Ensure the Realization of Your Years of Hard Work

You have worked hard to ensure the success and growth of your business. Now it is time to move into retirement and live the good life. However, most of your retirement savings remains trapped in your business. You know you want to sell the business, but you have no idea what the process involves.
Selling a business is like selling a home—only there are many, many additional traps for the unwary. While you likely know your business very well, knowing how to properly structure the sale of your business is a different matter.

How Epiphany Law Can Help

Never attempt to negotiate the sale of your business without the assistance of a knowledgeable business attorney at your side. Epiphany Law has the expertise to assist in all aspects of your business sale including:

  • Letters of Intent
  • Confidential Disclosure Agreements
  • Tax Planning Strategies
  • Purchase Agreements
  • Non-Competition Agreements
  • Bills of Sale
  • UCC and Lien Searches
  • Estoppel Certificates
  • Assignments
  • Consulting Agreements

 

Questions & Answers

Q: What is the typical process of selling a business?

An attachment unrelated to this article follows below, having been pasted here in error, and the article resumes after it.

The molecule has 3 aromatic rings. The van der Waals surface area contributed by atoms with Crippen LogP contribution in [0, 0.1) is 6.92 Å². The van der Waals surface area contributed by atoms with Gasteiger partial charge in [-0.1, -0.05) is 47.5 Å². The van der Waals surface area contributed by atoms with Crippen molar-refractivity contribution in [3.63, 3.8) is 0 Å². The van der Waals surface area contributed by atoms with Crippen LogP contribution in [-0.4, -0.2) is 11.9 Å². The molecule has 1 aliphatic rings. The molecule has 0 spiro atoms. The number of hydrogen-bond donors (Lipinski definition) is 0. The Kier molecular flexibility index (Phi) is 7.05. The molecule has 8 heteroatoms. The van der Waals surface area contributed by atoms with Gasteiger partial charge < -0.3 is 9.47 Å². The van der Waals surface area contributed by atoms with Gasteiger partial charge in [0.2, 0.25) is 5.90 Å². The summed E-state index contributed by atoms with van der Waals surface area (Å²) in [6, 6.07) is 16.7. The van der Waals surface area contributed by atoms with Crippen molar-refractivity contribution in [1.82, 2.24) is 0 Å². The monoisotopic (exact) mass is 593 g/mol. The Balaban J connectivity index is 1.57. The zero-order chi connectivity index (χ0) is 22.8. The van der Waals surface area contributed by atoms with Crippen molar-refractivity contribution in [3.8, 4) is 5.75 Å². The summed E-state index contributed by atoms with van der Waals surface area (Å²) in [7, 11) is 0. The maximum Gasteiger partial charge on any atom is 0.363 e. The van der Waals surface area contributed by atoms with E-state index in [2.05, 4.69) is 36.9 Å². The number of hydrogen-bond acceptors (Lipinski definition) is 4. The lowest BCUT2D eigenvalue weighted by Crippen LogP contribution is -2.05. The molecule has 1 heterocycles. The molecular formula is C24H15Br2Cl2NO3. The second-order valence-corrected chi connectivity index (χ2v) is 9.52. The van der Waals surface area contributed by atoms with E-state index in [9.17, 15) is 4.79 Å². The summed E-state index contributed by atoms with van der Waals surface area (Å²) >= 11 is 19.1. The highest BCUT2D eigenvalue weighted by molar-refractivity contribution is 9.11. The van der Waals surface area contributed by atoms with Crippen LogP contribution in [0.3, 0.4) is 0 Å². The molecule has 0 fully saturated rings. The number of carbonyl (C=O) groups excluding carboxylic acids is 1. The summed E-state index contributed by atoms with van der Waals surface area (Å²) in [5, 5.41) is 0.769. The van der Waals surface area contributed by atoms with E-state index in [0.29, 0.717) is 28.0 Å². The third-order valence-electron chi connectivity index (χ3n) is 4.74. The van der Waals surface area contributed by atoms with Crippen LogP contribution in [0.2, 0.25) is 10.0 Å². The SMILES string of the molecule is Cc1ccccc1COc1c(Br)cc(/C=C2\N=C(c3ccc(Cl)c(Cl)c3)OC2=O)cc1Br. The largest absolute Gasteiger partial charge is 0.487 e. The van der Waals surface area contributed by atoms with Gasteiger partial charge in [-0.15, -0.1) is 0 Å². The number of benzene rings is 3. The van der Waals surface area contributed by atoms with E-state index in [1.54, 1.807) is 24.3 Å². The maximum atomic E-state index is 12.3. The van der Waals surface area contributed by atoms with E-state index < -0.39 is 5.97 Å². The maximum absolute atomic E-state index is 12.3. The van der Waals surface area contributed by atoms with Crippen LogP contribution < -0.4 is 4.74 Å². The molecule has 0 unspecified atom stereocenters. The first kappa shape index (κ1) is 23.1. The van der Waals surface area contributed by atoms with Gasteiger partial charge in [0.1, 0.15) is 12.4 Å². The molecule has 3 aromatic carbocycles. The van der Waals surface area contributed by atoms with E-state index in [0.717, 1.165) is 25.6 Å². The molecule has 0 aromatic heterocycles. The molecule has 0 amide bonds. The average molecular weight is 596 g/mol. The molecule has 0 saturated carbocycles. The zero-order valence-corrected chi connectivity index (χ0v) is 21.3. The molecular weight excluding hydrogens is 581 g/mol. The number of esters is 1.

A: Usually a buyer and a seller will have preliminary discussions concerning the potential terms of the sale. Often, following this meeting, a Letter of Intent is drafted by an attorney setting forth the rudimentary terms of the deal. Following the Letter of Intent, the buyer conducts its “due diligence” or detailed review of the business. During the due diligence stage, a formal Purchase Agreement is drafted and negotiated. As the closing approaches, various legal documents are prepared including deeds, assignments, bills of sale, allocations, consulting agreements and non-competition agreements.

Q: The Buyer wants me to finance part of the purchase price. Should I? 
A: Often times, in order to make the deal work, you will need to finance some part of the purchase price. Obviously, you should minimize the amount you have at risk. However, if you do have to provide some seller financing, it is critical that you protect your interests. That often requires that you obtain a personal guaranty from the purchasers. In addition, you will also want some security. Often the form of collateral for the note is the company’s stock, real estate or equipment.

Q: The potential purchaser wants to buy the assets, not the stock, of my company. Is that normal? 
A: It is not unusual for a potential purchaser to want to purchase the assets of your company rather than purchasing the stock of the company. Generally, this is done to shield the new purchaser from any of your company’s unknown liabilities. While in the end the same practical result is reached, there are extremely different tax consequences on an asset sale as opposed to a stock sale. Having a knowledgeable accountant and business attorney assist you is critical to maximizing your true return.